Outbreak of Listeria Infections
Posted August 23, 2019 at 11:00 AM ET
CDC, several states, and federal partners are investigating a multistate outbreak of Listeria monocytogenes infections. This investigation is ongoing and has not identified a specific food item, grocery store, or restaurant chain as the source of infections. CDC is not recommending that consumers avoid any particular food at this time. Restaurants and retailers are not advised to avoid serving or selling any particular food. We will update our advice if a source is identified.
- 24 people infected with the outbreak strain of Listeria monocytogenes have been reported from 13 states.
- Of 23 ill people with information available, 22 hospitalizations have been reported.
- Two deaths have been reported.
- A specific food item, grocery store, or restaurant chain has not been identified as the source of infections in the United States.
- This investigation is ongoing. CDC will provide updates when more information is available.
CDC is not recommending that consumers avoid any particular food at this time. CDC will update its advice if more information becomes available, such as a supplier or specific food product linked to illness.
Listeria is most likely to sicken pregnant women and their newborns, adults aged 65 or older, and people with weakened immune systems. People who have underlying medical conditions or take medicines (like steroids or chemotherapy) that lower the body’s ability to fight germs and sickness have weakened immune systems.
Some foods are more likely to contain Listeria. People at higher risk for infection should:
- Heat lunch meats, cold cuts, or other deli meats to an internal temperature of 165°F or until steaming hot just before serving.
- Avoid eating cold smoked fish, unless it is canned or shelf-stable or it is in a cooked dish, such as a casserole. A food is shelf-stable if it can be safely stored at room temperature.
- Choose pasteurized milk and milk products, including soft cheese, ice cream, and yogurt.
- Listeriosis can cause different symptoms, depending on the person and the part of the body affected.
- Pregnant women typically experience only fever and other flu-like symptoms, such as fatigue and muscle aches. However, infections during pregnancy can lead to miscarriage, stillbirth, premature delivery, or life-threatening infection of the newborn.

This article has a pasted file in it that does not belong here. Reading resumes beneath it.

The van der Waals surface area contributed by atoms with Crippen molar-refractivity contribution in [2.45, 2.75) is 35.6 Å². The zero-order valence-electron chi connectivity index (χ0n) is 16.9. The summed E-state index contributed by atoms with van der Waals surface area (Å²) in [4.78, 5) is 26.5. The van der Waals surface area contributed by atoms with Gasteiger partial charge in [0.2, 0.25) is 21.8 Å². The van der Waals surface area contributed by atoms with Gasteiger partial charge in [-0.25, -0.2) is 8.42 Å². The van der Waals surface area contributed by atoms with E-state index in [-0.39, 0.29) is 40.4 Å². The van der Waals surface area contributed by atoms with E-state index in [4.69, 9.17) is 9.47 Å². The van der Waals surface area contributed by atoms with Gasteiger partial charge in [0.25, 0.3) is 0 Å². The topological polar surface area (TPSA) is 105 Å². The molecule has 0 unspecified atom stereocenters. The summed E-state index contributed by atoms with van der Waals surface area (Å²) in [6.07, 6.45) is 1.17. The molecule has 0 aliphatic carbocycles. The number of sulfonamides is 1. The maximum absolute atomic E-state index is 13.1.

- People other than pregnant women: Symptoms can include headache, stiff neck, confusion, loss of balance, and convulsions in addition to fever and muscle aches.
- People with invasive listeriosis usually report symptoms starting 1 to 4 weeks after eating food contaminated with Listeria. Some people have reported symptoms starting as late as 70 days after exposure or as early as the same day of exposure.
- Listeriosis is treated with antibiotics.
August 23, 2019
CDC, several states, and federal partners are investigating a multistate outbreak of Listeria monocytogenes infections. This investigation is ongoing and has not identified a specific food item, grocery store, or restaurant chain as the source of infections.
Public health investigators are using the PulseNet system to identify illnesses that may be part of this outbreak. PulseNet is the national subtyping network of public health and food regulatory agency laboratories coordinated by CDC. DNA fingerprinting is performed on Listeria bacteria isolated from ill people by using a standardized laboratory and data analysis method called whole genome sequencing (WGS). CDC PulseNet manages a national database of these sequences that are used to identify possible outbreaks. WGS gives investigators detailed information about the bacteria causing illness. In this investigation, WGS showed that bacteria isolated from ill people were closely related genetically. This means that people in this outbreak are more likely to share a common source of infection.
As of August 23, 2019, a total of 24 people infected with the outbreak strain of Listeria monocytogenes has been reported from 13 states. A list of the states and the number of cases in each can be found on the Map of Reported Cases page.
Listeria specimens were collected from ill people from July 20, 2017, to August 1, 2019. Ill people range in age from 35 to 92 years, with a median age of 72. Sixty-three percent of ill people are female. Of 23 ill people with information available, 22 hospitalizations have been reported. Two deaths have been reported.
The Public Health Agency of Canada is also investigating an outbreak of Listeria monocytogenes infectionsexternal icon in several Canadian provinces linked to cooked diced chicken. Whole genome sequencing showed that the type of Listeria making people sick in Canada is closely related genetically to the Listeria making people sick in the United States.
This investigation is ongoing and a specific food item, grocery store, or restaurant chain has not been identified as the source of infections in the United States. State and local public health officials are interviewing ill people to determine what they ate and other exposures they had before their illness started. CDC will provide more information as it becomes available.